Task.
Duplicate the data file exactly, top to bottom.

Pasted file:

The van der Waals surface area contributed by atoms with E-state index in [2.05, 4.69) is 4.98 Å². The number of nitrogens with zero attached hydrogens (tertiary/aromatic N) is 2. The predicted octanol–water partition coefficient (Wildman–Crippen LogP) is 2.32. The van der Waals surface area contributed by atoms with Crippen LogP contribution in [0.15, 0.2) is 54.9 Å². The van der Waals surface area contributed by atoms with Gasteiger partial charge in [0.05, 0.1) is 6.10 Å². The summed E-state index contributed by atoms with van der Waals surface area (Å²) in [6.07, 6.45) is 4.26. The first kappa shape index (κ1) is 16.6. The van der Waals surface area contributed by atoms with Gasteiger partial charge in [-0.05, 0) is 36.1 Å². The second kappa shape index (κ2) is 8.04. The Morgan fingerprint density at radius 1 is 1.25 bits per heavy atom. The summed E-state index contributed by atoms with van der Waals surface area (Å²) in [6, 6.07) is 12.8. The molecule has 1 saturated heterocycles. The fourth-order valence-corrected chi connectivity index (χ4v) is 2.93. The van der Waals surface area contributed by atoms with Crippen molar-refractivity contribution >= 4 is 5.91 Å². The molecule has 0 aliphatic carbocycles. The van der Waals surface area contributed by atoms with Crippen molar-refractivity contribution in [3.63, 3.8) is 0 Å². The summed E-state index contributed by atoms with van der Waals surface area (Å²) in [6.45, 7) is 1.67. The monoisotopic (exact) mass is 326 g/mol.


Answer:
The van der Waals surface area contributed by atoms with E-state index in [2.05, 4.69) is 4.98 Å². The number of nitrogens with zero attached hydrogens (tertiary/aromatic N) is 2. The predicted octanol–water partition coefficient (Wildman–Crippen LogP) is 2.32. The van der Waals surface area contributed by atoms with Crippen LogP contribution in [0.15, 0.2) is 54.9 Å². The van der Waals surface area contributed by atoms with Gasteiger partial charge in [0.05, 0.1) is 6.10 Å². The summed E-state index contributed by atoms with van der Waals surface area (Å²) in [6.07, 6.45) is 4.26. The first kappa shape index (κ1) is 16.6. The van der Waals surface area contributed by atoms with Gasteiger partial charge in [-0.05, 0) is 36.1 Å². The second kappa shape index (κ2) is 8.04. The Morgan fingerprint density at radius 1 is 1.25 bits per heavy atom. The summed E-state index contributed by atoms with van der Waals surface area (Å²) in [6, 6.07) is 12.8. The molecule has 1 saturated heterocycles. The fourth-order valence-corrected chi connectivity index (χ4v) is 2.93. The van der Waals surface area contributed by atoms with Crippen molar-refractivity contribution >= 4 is 5.91 Å². The molecule has 0 aliphatic carbocycles. The van der Waals surface area contributed by atoms with Crippen molar-refractivity contribution in [3.63, 3.8) is 0 Å². The summed E-state index contributed by atoms with van der Waals surface area (Å²) in [6.45, 7) is 1.67. The monoisotopic (exact) mass is 326 g/mol.